Installing and Connecting
Before we get to far,you will need to have PowerCLI installed. You can probably get away with a an older version but as of my writing this I have only validated these commands using PowerShell 5.1 and PowerCLI 6.5.x
- Basic knowledge of PowerShell
- Uninstall any versions older than 6.5 from the Windows Control Panel
- Update PowerShell (WMF) 5.1 - Info Here
- If this is your first time installing anything via Find-Module and Install-Module, you will most likely be prompted to install the Nuget module when you run the commands for the first time.
Installing PowerCLI from the PSGallery
Starting with version 6.5, VMware has stopped delivering PowerCLI via MSI installer. They have instead embraced the more standard delivery of PowerShell Modules via Microsoft’s PSGallery. This has the benefits of making the module easier to install on new computers, and easier to update when a new version is released. Also by using a more standard setup for the module, this means you no longer have to launch a special PowerCLI shell. The PowerCLI module is loaded right into the normal PowerShell window making thinks like scripts much less complicated. For users of previous versions, as mentioned above in the prerequisites, need to manually uninstall all old version as the new Install method is not capable of doing this. Now lets get installing.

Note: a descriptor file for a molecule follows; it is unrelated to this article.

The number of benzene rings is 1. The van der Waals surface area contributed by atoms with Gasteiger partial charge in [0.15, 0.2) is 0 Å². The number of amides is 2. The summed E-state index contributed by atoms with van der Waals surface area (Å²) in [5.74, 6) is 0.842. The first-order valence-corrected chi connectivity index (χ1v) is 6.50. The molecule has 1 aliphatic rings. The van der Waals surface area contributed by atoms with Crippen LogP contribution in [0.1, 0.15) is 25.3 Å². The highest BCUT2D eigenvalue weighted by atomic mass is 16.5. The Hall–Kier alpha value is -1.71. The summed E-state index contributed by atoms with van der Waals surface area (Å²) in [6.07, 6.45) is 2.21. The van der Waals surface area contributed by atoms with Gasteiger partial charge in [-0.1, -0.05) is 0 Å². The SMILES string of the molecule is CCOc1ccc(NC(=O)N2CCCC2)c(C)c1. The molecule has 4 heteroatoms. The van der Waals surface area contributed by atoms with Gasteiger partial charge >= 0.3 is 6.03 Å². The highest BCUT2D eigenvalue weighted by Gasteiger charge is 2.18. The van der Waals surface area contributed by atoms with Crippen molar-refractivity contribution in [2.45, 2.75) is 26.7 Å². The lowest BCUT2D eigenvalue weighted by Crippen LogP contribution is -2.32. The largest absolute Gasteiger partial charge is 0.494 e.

- Open a PowerShell prompt in Administrator Mode.
- Use the following command to Find PowerCLI out on PSGallery
Find-Module -Name vmware.powercli
- You should have a result like the one below:
- Now to install the module use the following command, which will then ask you to confirm you want to install the module from an “Untrusted Repository”.
Find-Module -Name vmware.powercli | Install-Module -AllowClobber
- You will now see PowerShell download and install PowerCL
Once the progress bars disappear, you are now ready to connect to your VMware environment via PowerCLI! Which I will cover in part 2.